Run Lola Run Apr 13, 2017 13:36:01 GMT -5
Post by StevePulaski on Apr 13, 2017 13:36:01 GMT -5
Run Lola Run (1998)
Directed by: Tom Tykwer
Directed by: Tom Tykwer
Franka Potente runs and runs in Run Lola Run.
NOTE: This film was recommended to me by Lily Yood for "Steve Pulaski Sees It," a month where I watch twenty-five films requested by friends, fans, and readers.
There is a terrific book by French writer Raymond Queneau called Exercises in Style, which features the same story of a man boarding a bus and seeing two oddly looking passengers only to see them two hours later, the one asking the other how to put a button on an overcoat. Queneau boldly and brilliantly takes this story and retells it 99 times, each time using a different literary or arbitrary style. At one point he uses basic notation. At another, haiku, passive voice, and even some weirdly unintelligible babble late in the book.
Tom Tykwer's Run Lola Run brought me back to the experience of reading Queneau, and both share the same characteristic of being a lot more fun to discuss than to watch or read at some points. Run Lola Run is less a film and more an exercise in style, with a simple setup: Lola (Franka Potente) gets a call from her boyfriend Manni (Moritz Bleibtreu), who has left a bag containing 100,000 Deutsche Marks on a subway train that was subsequently stolen by a bum. The bag was supposed to be delivered to a gangster acquaintance of Manni, who will now presumably kill him as a result of his incompetence. Lola has twenty minutes to devise a plan.
Tykwer decides to tell Lola's story like a video game, showing Lola race through the busy streets of Germany on-foot in efforts to meet up with her boyfriend, obtain the money, or some combination of the two. We see her do this with notable variations on her events three different times. Through hyper-kinetic editing and breakneck cinematography that flashes reds and yellows at lightning speeds, the experience for the viewer is made less like a film and more of an immersive trance. We even get "backstories" on the people Lola passes by or bumps into on the streets, showing rapid snapshots of their life as if we're looking at their history by paging through their photo-albums.
Tykwer and editor Mathilde Bonnefoy appear to take a great deal of influence from music videos and the visual excess of the 1990s style that ostensibly spawned from the musical and social excesses of the 1980s. The result is hypnotic if not sometimes nauseating; it's not the film to watch with a headache or a hangover. Nothing short of impressive is how well Tykwer commits to this fairly distant style that prohibits us from really getting to know Lola and Manni as people or even as a unit, aside from one emotional, intimate moment that's over as quickly as any one of the film's immediate cuts.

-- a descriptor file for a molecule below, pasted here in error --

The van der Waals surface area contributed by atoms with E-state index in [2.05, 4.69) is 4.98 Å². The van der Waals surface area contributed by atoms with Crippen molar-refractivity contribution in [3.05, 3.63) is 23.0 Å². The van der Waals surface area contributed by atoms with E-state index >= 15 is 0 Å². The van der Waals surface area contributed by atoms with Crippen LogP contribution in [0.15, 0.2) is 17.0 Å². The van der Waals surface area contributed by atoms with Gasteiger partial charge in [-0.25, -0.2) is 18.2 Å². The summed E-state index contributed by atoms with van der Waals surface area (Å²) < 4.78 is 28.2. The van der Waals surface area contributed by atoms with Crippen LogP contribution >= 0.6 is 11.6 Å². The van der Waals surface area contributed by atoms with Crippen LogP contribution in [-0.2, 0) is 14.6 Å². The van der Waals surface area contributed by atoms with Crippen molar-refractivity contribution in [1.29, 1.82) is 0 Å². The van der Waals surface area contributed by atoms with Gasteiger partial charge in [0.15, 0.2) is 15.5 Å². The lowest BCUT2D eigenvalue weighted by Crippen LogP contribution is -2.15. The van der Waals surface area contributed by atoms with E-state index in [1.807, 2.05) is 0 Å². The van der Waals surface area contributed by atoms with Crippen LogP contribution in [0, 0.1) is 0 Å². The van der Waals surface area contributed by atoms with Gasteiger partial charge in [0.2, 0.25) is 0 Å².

Run Lola Run feels like a film only in the most conventional sense of it being a visual project with a story and a feature-length runtime. Other than those basic and horribly general "requirements," it actually moves and operates like an amalgamation between a video game you cannot play and a music video with many songs (most of which techno and electronica music). For this alone, reactions are bound to be very polarizing. The film is basically an endless loop of stylistic characteristics that flaunt technical and aesthetic prowess with in-your-face colors and graphics like only the 1990s could do even half as well as the 1980s.
With all that in mind, Run Lola Run is pretty effective in what it sets out to do, which is show how small, ostensibly insignificant occurrences during our daily lives alter the course of events in our day and even our lives. It's a riveting concept you could lose countless hours of sleep over even more than if you stayed up worrying about what tomorrow's events would bring if you simply accomplished all your tasks in an orderly manner. Take note of how the crabby middle-aged woman Lola bumps into during each of her three ones has not only a different reaction to being pushed aside each time, but a different backstory and a change in events. There's a beautiful, underlying concept of detail within Run Lola Run despite it being so frequently loud in more than a visual sense.
This same month, I was requested to review Themroc, a 1970s French film with no dialog other than discombobulated gibberish. It was an intriguing experience, but not one I'd be willing to sit through again any time soon. Now, by someone else, I'm requested to review a film that essentially operates like an anti-film, with a very general plot and a collection of defining moments that are more memorable than any character we meet in the film (I honestly watched the scene where the ambulance crashes through a large pane of glass being transported by several workers at a crosswalk during Lola's second run five times over). If there's one thing I'm aware of it when it comes to what some folks are watching, experimentation in film is not only alive and well, but interest and the act of embracing experimentation is also discernible on a more mainstream sense than I maybe would've guessed.
Starring: Franka Potente and Moritz Bleibtreu. Directed by: Tom Tykwer.